Declining pharmaceutical industry productivity is well recognized by drug developers, regulatory authorities and patient groups. A key part of the problem is that clinical studies are increasingly expensive, driven by the rising costs of conducting Phase II and III trials. It is therefore crucial to ensure that these phases of drug development are conducted more efficiently and cost-effectively, and that attrition rates are reduced. In this article, we argue that moving from the traditional clinical development approach based on sequential, distinct phases towards a more integrated view that uses adaptive design tools to increase flexibility and maximize the use of accumulated knowledge could have an important role in achieving these goals. Applications and examples of the use of these tools — such as Bayesian methodologies — in early- and late-stage drug development are discussed, as well as the advantages, challenges and barriers to their more widespread implementation.
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A special acknowledgment to W. Dere (Amgen), S. Cummings (UCSF), A. Lee (Pfizer) and E. Berndt (MIT-CBI) for significant contributions to discussions leading to this manuscript. Also, many thanks to the McKinsey Trial Design Team for their support (M. E., E. F., N. S. and T. T.).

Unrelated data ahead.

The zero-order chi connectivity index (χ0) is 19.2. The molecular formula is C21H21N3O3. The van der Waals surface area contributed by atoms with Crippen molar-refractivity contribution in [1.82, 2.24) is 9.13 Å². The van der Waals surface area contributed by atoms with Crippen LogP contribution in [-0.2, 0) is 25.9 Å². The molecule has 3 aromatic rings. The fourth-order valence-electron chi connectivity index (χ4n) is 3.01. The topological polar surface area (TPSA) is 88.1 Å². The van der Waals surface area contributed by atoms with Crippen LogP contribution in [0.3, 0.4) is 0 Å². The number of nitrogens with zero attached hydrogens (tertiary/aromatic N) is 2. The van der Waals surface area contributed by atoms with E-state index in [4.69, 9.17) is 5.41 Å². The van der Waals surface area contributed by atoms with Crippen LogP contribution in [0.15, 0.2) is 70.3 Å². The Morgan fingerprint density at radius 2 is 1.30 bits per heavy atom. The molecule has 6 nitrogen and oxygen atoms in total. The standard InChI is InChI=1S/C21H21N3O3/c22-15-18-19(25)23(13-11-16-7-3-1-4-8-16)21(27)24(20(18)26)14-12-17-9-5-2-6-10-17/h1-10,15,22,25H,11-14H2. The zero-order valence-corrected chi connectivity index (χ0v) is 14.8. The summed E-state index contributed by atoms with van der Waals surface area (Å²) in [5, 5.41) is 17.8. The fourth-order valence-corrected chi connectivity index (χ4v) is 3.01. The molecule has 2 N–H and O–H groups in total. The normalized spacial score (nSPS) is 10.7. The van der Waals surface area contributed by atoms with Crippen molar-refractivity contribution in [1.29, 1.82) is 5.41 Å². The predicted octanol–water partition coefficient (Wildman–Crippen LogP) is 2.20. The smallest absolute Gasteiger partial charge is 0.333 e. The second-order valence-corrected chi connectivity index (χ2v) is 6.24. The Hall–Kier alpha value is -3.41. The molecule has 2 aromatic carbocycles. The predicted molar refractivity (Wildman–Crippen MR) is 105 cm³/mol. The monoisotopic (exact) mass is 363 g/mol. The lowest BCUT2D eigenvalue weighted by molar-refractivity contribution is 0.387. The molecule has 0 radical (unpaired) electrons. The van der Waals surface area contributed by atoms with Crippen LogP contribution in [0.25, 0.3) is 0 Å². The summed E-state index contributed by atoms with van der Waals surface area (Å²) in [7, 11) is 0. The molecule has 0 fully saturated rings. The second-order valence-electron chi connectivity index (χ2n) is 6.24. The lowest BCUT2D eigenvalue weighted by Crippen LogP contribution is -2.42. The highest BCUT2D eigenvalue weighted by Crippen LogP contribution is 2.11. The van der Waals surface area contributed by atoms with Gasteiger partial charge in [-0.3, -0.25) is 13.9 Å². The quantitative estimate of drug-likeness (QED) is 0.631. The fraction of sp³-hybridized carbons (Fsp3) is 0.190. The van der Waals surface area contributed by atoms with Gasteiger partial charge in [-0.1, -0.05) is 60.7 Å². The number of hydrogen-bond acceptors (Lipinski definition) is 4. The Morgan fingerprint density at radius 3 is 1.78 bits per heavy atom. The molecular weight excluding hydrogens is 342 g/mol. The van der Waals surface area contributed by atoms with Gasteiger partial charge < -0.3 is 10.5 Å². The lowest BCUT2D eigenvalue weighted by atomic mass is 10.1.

Some authors are employed by, or have consulting relationships with, pharmaceutical companies, biotech companies, contract research organizations, academic institutions, consulting firms and/or research foundations, that might be perceived as a competing interest.
Case study: dose selection in type 2 diabetes mellitus (PDF 920 kb)
Case study: dyslipidaemia proof-of-concept study (PDF 434 kb)
Advantages of a seamless/adaptive trial design compared with classical Phase IIb and III studies (PDF 259 kb)
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Orloff, J., Douglas, F., Pinheiro, J. et al. The future of drug development: advancing clinical trial design. Nat Rev Drug Discov 8, 949–957 (2009). https://doi.org/10.1038/nrd3025
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